Windsor, Ontario is known as the automotive capital of Canada. But it should be known as the home to seitan reubens, poutine, and pillowy vegan donuts.
Windsor, Ontario is a stone’s throw from Detroit, Michigan – just two miles away. So when we were eating our way through Detroit vegan restaurants recently, we had to go visit our neighbor to the south.
That’s right. While most of us in the contiguous 48 United States think of Canada as our neighbor to the north, in Detroit they look south to Canada.
How to get to Windsor, Ontario
There are two ways to get to Windsor, Ontario from Detroit – across the Detroit River on the Ambassador Bridge or through the Detroit-Windsor Tunnel.
The Ambassador Bridge is the busiest commercial crossing on the United States/Canada border. I’d heard that the tunnel was slightly faster, because large trucks aren’t allowed through it.
So we took the tunnel both ways. Although a tube is obviously less picturesque.
When we pulled up directions from downtown Detroit, for some reason Siri said it would take over an hour to make the trip across the border. In actuality, it took about 20 minutes to get from U.S. soil through customs in Canada. Obviously waits vary depending on the time & crowds.
Speaking of customs, remember to bring your passport! That’s a must.
Windsor is popular with college students, because the drinking age is just 19-years-old there. It’s where Stephen Colbert was raised. (Although, he had less than flattering things to say about it.) Windsor is also home to Caesars Casino.
But we weren’t there for clubbing, Colbert, or casinos… We were there for vegan reubens, poutine, and donuts.
Nooch – a vegan eatery
Nooch opened in 2018. It is a fully vegan restaurant that specializes in classic comfort food.
Nooch is located in a strip mall, but the sleek interior has a cool vibe that makes great use of the small space. If you ever went to the old location of Modern Love in Omaha, it has a similar aesthetic.
While I usually prefer wine over cocktails, I had to grab the opportunity of having a vegan Caesar.
A Caesar is similar to a Bloody Mary, except that it usually uses Clamato instead of tomato juice.
Since Nooch is a vegan restaurant, obviously no clams were involved. (Except that I was happy as one after drinking it.)
The Caesar definitely had a spicy kick. (I adore spicy food, but I would have preferred the heat about 10% less, so that it would have been a little more drinkable.)
I loved the celery salt around the rim of the glass, plus olives & a pickled green bean to make it a cocktail that drinks like a meal.
As was foretold, I ordered the vegan reuben, which was loaded with seitan corned beef, sauerkraut, non-dairy provolone, and Thousand Island dressing. And of course, it was served on marbled rye, which is the cherry on top in the reuben sandwich experience.
As I was plowing into the second half of the sandwich David said, “Wow, that must be really good, because I can tell you are way past full.”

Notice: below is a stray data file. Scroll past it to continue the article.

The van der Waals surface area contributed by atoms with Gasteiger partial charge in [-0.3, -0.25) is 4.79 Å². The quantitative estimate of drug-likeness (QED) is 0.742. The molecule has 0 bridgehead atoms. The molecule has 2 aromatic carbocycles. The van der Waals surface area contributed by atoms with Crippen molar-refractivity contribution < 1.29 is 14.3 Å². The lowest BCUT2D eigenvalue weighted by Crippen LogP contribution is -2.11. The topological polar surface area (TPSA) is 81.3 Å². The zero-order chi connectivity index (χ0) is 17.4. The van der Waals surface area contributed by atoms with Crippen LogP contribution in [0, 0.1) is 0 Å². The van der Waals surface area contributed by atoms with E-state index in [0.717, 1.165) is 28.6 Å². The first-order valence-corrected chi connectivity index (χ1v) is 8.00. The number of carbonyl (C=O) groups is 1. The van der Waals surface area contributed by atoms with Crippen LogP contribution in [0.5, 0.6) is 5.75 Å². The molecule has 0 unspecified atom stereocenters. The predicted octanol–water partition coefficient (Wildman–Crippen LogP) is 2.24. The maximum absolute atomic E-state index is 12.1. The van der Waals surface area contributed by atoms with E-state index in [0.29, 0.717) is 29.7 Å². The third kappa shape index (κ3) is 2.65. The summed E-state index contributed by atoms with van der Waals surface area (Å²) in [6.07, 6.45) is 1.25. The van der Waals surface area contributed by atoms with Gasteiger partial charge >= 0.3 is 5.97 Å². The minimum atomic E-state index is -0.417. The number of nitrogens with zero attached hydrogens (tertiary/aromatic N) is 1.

He wasn’t wrong. I didn’t know how well leftovers would keep as we had a full day of traveling back home ahead of us. But I couldn’t stand to think of it going to waste.
Adding to this dinner’s indulgence was a generous serving of poutine. The reuben comes with fries, but they can be upgraded for an additional cost.
You know what they say? When in Canada…
The fries were covered in miso gravy, house-made cheese sauce, and green onions. Some serious decadence.
Even though he’d recently gotten a “Big Mock” at Chili Mustard Onions, David pushed through with his MO to eat all of the vegan Big Macs available.
True to its name, it was made with two non-beef patties, special sauce, lettuce, cheese, pickles, onions, on a sesame seed bun. I snagged a bite, and it was terrifically good.
We were way too full for dessert. But we hated to miss out on the cherry cheesecake they had on offer. So we got it to go. And it made an excellent breakfast along with hot coffee.
Plant Joy – vegan donuts
The next morning, we were packed & ready to make the long drive home… except that we needed to wait until 11:00 when Plant Joy opened, so that we could grab some vegan donuts for the road.
By the time they opened their doors, quite a crowd had formed. And we were at the front of the line.
Plant Joy is a fully vegan donut shop that only recently opened a brick and mortar location. The owner, Jordynne Ropat, had been doing pop-ups and local events.
The donuts are fluffy, fresh, and massive. I’d say one donut had the volume of two standard-sized donuts.
We tried four different types of donuts – strawberries & cream, raspberry, chocolate, and coffee. The strawberries & cream variety was my favorite. But man, I’d happily eat any one of them right about now.
More to do & see in Windsor, Ontario…
For shopping & nightlife, check out the Walkerville neighborhood. We grabbed a glass of wine there after dinner, and it was bustling with people.
I had been hoping to visit Carrots N’ Dates, a plant forward vegan restaurant in Windsor. However, the timing just didn’t work out. Next time!
For more awesome eats in Canada, check out this post on vegan Vancouver from a trip I took last summer.